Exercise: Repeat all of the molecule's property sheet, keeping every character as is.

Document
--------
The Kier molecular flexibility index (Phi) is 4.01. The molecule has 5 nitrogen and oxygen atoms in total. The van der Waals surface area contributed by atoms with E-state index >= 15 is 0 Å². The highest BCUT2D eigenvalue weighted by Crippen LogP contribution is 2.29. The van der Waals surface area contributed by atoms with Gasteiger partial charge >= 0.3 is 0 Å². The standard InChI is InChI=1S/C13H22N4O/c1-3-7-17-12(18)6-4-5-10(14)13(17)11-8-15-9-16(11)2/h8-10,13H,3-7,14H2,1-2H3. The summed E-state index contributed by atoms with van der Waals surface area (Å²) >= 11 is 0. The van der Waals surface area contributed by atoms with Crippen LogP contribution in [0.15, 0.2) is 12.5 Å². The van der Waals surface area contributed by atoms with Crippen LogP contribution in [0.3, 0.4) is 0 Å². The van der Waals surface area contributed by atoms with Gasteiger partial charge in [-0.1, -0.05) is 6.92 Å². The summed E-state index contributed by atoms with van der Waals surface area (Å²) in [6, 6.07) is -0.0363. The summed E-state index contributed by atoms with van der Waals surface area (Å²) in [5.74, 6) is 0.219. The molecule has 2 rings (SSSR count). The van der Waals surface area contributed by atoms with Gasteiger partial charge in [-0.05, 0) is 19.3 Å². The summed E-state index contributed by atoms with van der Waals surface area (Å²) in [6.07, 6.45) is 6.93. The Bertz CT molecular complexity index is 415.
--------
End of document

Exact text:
The Kier molecular flexibility index (Phi) is 4.01. The molecule has 5 nitrogen and oxygen atoms in total. The van der Waals surface area contributed by atoms with E-state index >= 15 is 0 Å². The highest BCUT2D eigenvalue weighted by Crippen LogP contribution is 2.29. The van der Waals surface area contributed by atoms with Gasteiger partial charge >= 0.3 is 0 Å². The standard InChI is InChI=1S/C13H22N4O/c1-3-7-17-12(18)6-4-5-10(14)13(17)11-8-15-9-16(11)2/h8-10,13H,3-7,14H2,1-2H3. The summed E-state index contributed by atoms with van der Waals surface area (Å²) >= 11 is 0. The van der Waals surface area contributed by atoms with Crippen LogP contribution in [0.15, 0.2) is 12.5 Å². The van der Waals surface area contributed by atoms with Crippen LogP contribution in [0.3, 0.4) is 0 Å². The van der Waals surface area contributed by atoms with Gasteiger partial charge in [-0.1, -0.05) is 6.92 Å². The summed E-state index contributed by atoms with van der Waals surface area (Å²) in [6, 6.07) is -0.0363. The summed E-state index contributed by atoms with van der Waals surface area (Å²) in [5.74, 6) is 0.219. The molecule has 2 rings (SSSR count). The van der Waals surface area contributed by atoms with Gasteiger partial charge in [-0.05, 0) is 19.3 Å². The summed E-state index contributed by atoms with van der Waals surface area (Å²) in [6.07, 6.45) is 6.93. The Bertz CT molecular complexity index is 415.